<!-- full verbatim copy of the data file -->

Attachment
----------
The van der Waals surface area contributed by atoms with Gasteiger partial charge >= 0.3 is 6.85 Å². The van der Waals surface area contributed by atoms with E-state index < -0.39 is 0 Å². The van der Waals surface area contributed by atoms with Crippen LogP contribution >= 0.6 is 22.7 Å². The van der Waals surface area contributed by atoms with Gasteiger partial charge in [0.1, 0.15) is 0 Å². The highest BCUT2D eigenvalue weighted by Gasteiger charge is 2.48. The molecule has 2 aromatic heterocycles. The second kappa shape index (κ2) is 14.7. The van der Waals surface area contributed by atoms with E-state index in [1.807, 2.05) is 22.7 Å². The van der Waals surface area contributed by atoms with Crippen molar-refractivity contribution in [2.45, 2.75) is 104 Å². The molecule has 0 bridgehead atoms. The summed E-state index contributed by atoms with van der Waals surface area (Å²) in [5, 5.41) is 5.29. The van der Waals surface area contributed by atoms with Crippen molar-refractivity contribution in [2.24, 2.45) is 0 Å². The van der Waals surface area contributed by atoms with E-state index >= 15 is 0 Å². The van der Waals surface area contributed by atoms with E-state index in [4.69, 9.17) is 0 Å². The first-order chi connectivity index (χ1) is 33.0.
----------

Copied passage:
The van der Waals surface area contributed by atoms with Gasteiger partial charge >= 0.3 is 6.85 Å². The van der Waals surface area contributed by atoms with E-state index < -0.39 is 0 Å². The van der Waals surface area contributed by atoms with Crippen LogP contribution >= 0.6 is 22.7 Å². The van der Waals surface area contributed by atoms with Gasteiger partial charge in [0.1, 0.15) is 0 Å². The highest BCUT2D eigenvalue weighted by Gasteiger charge is 2.48. The molecule has 2 aromatic heterocycles. The second kappa shape index (κ2) is 14.7. The van der Waals surface area contributed by atoms with E-state index in [1.807, 2.05) is 22.7 Å². The van der Waals surface area contributed by atoms with Crippen molar-refractivity contribution in [2.45, 2.75) is 104 Å². The molecule has 0 bridgehead atoms. The summed E-state index contributed by atoms with van der Waals surface area (Å²) in [5, 5.41) is 5.29. The van der Waals surface area contributed by atoms with Crippen molar-refractivity contribution in [2.24, 2.45) is 0 Å². The van der Waals surface area contributed by atoms with E-state index >= 15 is 0 Å². The van der Waals surface area contributed by atoms with E-state index in [4.69, 9.17) is 0 Å². The first-order chi connectivity index (χ1) is 33.0.